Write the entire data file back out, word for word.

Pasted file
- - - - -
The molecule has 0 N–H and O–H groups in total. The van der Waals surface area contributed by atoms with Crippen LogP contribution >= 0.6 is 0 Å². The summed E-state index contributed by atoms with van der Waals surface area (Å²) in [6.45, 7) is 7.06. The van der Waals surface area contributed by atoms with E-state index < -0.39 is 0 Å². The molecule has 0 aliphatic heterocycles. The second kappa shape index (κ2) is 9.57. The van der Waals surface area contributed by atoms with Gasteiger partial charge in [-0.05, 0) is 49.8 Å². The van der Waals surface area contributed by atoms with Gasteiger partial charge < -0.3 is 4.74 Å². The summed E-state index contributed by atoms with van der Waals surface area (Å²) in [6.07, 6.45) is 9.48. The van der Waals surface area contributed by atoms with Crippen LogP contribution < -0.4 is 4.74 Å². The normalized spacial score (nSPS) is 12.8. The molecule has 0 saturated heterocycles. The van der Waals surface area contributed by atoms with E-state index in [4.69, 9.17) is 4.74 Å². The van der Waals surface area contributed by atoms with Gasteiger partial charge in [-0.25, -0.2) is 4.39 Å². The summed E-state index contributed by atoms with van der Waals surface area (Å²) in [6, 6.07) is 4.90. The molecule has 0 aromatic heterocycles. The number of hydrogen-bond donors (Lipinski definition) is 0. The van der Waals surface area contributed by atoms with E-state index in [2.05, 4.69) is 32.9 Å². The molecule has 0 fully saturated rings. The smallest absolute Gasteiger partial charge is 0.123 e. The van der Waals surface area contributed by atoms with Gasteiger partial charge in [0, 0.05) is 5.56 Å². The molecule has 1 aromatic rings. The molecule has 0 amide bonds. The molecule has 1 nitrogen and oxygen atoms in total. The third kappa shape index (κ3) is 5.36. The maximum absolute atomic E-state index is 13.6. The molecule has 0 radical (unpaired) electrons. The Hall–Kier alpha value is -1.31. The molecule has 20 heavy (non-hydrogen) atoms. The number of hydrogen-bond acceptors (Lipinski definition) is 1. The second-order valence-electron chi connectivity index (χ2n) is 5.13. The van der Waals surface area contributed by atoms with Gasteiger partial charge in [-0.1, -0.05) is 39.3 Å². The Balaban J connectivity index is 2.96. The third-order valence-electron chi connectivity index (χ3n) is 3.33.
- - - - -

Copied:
The molecule has 0 N–H and O–H groups in total. The van der Waals surface area contributed by atoms with Crippen LogP contribution >= 0.6 is 0 Å². The summed E-state index contributed by atoms with van der Waals surface area (Å²) in [6.45, 7) is 7.06. The van der Waals surface area contributed by atoms with E-state index < -0.39 is 0 Å². The molecule has 0 aliphatic heterocycles. The second kappa shape index (κ2) is 9.57. The van der Waals surface area contributed by atoms with Gasteiger partial charge in [-0.05, 0) is 49.8 Å². The van der Waals surface area contributed by atoms with Gasteiger partial charge < -0.3 is 4.74 Å². The summed E-state index contributed by atoms with van der Waals surface area (Å²) in [6.07, 6.45) is 9.48. The van der Waals surface area contributed by atoms with Crippen LogP contribution < -0.4 is 4.74 Å². The normalized spacial score (nSPS) is 12.8. The molecule has 0 saturated heterocycles. The van der Waals surface area contributed by atoms with E-state index in [4.69, 9.17) is 4.74 Å². The van der Waals surface area contributed by atoms with Gasteiger partial charge in [-0.25, -0.2) is 4.39 Å². The summed E-state index contributed by atoms with van der Waals surface area (Å²) in [6, 6.07) is 4.90. The molecule has 0 aromatic heterocycles. The number of hydrogen-bond donors (Lipinski definition) is 0. The van der Waals surface area contributed by atoms with E-state index in [2.05, 4.69) is 32.9 Å². The molecule has 0 fully saturated rings. The smallest absolute Gasteiger partial charge is 0.123 e. The van der Waals surface area contributed by atoms with Gasteiger partial charge in [0, 0.05) is 5.56 Å². The molecule has 1 aromatic rings. The molecule has 0 amide bonds. The molecule has 1 nitrogen and oxygen atoms in total. The third kappa shape index (κ3) is 5.36. The maximum absolute atomic E-state index is 13.6. The molecule has 0 radical (unpaired) electrons. The Hall–Kier alpha value is -1.31. The molecule has 20 heavy (non-hydrogen) atoms. The number of hydrogen-bond acceptors (Lipinski definition) is 1. The second-order valence-electron chi connectivity index (χ2n) is 5.13. The van der Waals surface area contributed by atoms with Gasteiger partial charge in [-0.1, -0.05) is 39.3 Å². The Balaban J connectivity index is 2.96. The third-order valence-electron chi connectivity index (χ3n) is 3.33.